Using the Position Description (PD) template
- Guidelines for using the Position Description template
- About the custom styles available in the template
- Template tips documents (step-by-step guides with MS Word screenshots)
- Summary of the Position Description template changes
- More information about Styles
Visit our Recruiters’ portal for tips on writing Position Descriptions.
The information below outlines advice on formatting Position Descriptions.
Guidelines for using the Position Description template
The Position Description template (.doc) uses styles to structure the content and to standardise the formatting. Styles are standard and best-practice for structuring and formatting documents and will make it much easier to format/re-format. They also help to fulfill our requirement to provide accessible documents on the web by providing structural information about the content to assistive browsers (not to mention search engines and other indexers). This makes it easier for these machines (and therefore the people using them) to scan through, and to understand and use the content.
The least you need to know (required information)
- Use the inbuilt document styles to format / reformat your text
- The built-in styles will be preserved if you type your content over the field codes.
- However, if you are copying and pasting into the template you may need to clear formatting on your imported content and reapply the relevant style/s. Advice on how to do this is in the Template Tips (for Word 2003 and 2007) documents below.
- If copying and pasting content - copy the content into the template rather than copying the template formatting into another document - see the template tips for more information
- If you are having problems with any styles (after copying and pasting content for example) you can select the problem text then clear the formatting to make this content behave as a default Word style (Clear all or clear formatting is usually first in the Styles list). You should then re-style using one of the PD document styles.
- Turn on the field shading, type or paste over the field codes and ensure there are no more grey boxes when you have finished the PD
- Add in the Position Number in the second page header (double click to access the header)
- Edit or delete Section 4, as relevant
- Edit the document Properties of your final PDF to describe your PD content so that it can be indexed and searched efficiently. In Acrobat this is under File > Properties under the Description tab.
Optional / recommended
- Use F11 to tab through the fields that need to be edited
- If you are using the template frequently there are some shortcuts you can use to apply the main styles
- Edit the document properties
About the custom Styles available in the Position Description template
To view the custom styles:
- In Word 2003: Format > Styles and Formatting will open a panel showing a list of the Styles used (ensure that Available Styles is selected at the bottom of the panel).
- In Word 2007: Home tab > Styles section > click on the little arrow icon in the bottom left corner (or Alt+Ctrl+Shift+S) will open a panel showing the Styles. Tick the Show Preview box at the bottom of the panel.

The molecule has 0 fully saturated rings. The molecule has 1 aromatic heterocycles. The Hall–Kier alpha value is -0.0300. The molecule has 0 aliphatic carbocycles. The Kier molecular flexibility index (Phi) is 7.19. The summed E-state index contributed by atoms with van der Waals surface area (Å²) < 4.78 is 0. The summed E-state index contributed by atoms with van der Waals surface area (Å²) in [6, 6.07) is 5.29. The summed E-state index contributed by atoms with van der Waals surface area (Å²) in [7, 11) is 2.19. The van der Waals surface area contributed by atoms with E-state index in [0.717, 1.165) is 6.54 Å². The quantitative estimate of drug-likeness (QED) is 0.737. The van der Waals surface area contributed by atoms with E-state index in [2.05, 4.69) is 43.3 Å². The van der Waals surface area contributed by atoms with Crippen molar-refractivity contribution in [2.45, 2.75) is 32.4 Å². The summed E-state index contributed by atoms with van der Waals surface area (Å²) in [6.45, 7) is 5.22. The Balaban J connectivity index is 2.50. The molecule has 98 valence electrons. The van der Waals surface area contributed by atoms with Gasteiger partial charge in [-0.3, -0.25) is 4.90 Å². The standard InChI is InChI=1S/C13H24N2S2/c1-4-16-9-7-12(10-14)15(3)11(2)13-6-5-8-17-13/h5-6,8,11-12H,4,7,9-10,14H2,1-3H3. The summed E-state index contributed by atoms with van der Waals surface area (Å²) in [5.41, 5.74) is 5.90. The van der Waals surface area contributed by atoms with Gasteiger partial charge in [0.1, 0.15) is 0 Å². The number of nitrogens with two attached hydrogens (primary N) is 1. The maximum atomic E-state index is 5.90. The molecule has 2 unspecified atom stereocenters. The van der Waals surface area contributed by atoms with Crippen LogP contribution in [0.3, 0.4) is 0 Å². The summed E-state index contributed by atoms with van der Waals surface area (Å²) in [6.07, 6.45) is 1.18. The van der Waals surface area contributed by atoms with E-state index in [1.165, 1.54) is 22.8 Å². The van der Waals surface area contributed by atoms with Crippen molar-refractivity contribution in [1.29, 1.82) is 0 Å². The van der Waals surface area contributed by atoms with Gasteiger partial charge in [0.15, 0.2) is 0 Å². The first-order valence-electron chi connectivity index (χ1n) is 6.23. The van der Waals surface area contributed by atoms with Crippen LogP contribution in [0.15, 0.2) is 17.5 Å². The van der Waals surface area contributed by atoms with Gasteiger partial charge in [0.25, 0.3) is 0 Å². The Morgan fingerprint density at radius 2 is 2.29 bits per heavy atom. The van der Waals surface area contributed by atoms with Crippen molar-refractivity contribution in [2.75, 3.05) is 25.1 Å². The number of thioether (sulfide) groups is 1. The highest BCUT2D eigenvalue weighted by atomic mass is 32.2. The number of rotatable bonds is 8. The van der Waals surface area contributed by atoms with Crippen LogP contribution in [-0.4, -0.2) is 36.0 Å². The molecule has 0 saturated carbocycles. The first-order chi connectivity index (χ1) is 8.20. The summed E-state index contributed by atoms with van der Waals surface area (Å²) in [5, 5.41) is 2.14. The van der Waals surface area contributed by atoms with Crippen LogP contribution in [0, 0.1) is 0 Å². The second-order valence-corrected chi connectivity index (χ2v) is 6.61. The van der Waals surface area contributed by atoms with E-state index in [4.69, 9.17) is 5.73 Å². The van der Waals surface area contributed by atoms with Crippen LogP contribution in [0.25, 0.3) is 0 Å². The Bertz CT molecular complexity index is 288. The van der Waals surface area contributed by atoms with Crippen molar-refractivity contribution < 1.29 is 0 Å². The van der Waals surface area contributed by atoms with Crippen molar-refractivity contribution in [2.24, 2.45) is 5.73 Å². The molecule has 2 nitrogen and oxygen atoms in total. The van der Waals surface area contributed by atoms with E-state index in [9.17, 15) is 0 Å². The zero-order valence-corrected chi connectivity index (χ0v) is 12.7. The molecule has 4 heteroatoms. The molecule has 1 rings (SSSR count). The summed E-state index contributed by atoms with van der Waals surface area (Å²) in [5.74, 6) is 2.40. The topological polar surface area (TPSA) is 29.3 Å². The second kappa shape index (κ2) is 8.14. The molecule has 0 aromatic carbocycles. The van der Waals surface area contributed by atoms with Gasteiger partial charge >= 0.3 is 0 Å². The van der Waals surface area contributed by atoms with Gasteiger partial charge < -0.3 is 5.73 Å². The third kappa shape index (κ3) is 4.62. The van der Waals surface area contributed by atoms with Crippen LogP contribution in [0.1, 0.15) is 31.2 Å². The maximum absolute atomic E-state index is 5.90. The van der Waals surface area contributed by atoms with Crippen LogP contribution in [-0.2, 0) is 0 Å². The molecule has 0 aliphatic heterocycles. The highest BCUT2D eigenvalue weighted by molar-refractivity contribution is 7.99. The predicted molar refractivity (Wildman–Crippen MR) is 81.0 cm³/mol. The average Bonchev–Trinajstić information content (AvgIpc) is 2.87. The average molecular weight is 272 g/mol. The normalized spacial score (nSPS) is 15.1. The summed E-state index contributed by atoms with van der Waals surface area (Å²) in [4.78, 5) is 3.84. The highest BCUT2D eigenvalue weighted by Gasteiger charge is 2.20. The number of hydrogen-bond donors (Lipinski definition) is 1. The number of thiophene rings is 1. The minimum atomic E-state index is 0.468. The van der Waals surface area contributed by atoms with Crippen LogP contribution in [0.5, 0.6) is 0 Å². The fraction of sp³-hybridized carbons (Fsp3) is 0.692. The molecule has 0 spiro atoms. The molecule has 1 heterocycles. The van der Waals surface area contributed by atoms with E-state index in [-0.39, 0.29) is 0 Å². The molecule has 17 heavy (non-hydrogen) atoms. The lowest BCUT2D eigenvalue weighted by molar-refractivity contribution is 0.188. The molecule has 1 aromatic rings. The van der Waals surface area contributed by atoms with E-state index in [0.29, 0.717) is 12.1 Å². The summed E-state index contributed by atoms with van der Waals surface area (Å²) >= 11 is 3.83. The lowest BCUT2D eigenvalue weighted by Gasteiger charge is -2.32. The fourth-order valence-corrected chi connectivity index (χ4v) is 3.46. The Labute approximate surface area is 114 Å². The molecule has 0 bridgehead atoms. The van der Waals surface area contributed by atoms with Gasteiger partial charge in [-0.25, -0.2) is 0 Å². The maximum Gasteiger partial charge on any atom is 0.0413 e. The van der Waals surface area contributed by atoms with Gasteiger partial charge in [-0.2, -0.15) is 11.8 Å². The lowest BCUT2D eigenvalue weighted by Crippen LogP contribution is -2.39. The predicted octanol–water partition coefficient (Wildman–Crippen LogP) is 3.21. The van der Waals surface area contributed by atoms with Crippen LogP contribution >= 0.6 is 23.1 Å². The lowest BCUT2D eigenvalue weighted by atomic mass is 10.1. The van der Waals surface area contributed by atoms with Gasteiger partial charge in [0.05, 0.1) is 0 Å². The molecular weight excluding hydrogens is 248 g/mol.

See the template tips and for more information about using, editing and troubleshooting Styles (including screenshots) - especially if you are copying and pasting content into the template.
NEW! The PD template has keyboard shortcuts for the main Styles - view the shortcuts list.
Most of the Styles used in the template have a name that reflects their use. A summary of the main Styles is available below.
- Position Summary text and the front page data use Body Text
- All other text sections (that aren't lists or headers) use Body Text - Indent
- Links use hyperlink
- The main headings are numbered and should automatically adjust when sections are deleted (eg. Section 4).
- Position Title uses Position Title. You can use Position Title - extra padding when there is less information on the front page to centre it on the page.
- The main headings use Heading 1 (and variants), second level headings use Heading 2 and variants.
- Lists are formatted by default using the List Bullet style
- There are also some inbuilt numbered lists available to format the main sections, these are as follows:
- List - essential criteria
- List - desirable criteria
- List - key responsibilities
- List - special requirements
Template tips documents
The template tips documents below are step-by-step guides that feature screenshots and more detailed information on using Styles and troubleshooting tips.
Summary of the Position Description template changes
The new HR templates use field prompts and Styles.
The field prompts make it easier to see what information needs to be changed (when you turn field shading on) and to maintain the built in Styles as you type over the prompts.
The benefits of using Styles include:
- It’s easier and quicker to manage the formatting
- They help to keep documents looking more consistent and professional
- They help you think and to clarify document structure and message
- Using them makes the document easier for machines to understand the content (eg. assistive browsers, search engines, other document editing software)
- They help with adding Tables of Contents and other internal cross-referencing
More information about Styles
Learn more about why you should use Styles in your documents and 'power tips' from the following resources:
- Shauna Kelly's Making the most of Word in your business
- Intermediete user’s guide to Microsoft Word
(note: links in this document are quite old and may not work, but the summary information is still relevant)
- WebAIM: Microsoft Word
information about creating accessible documents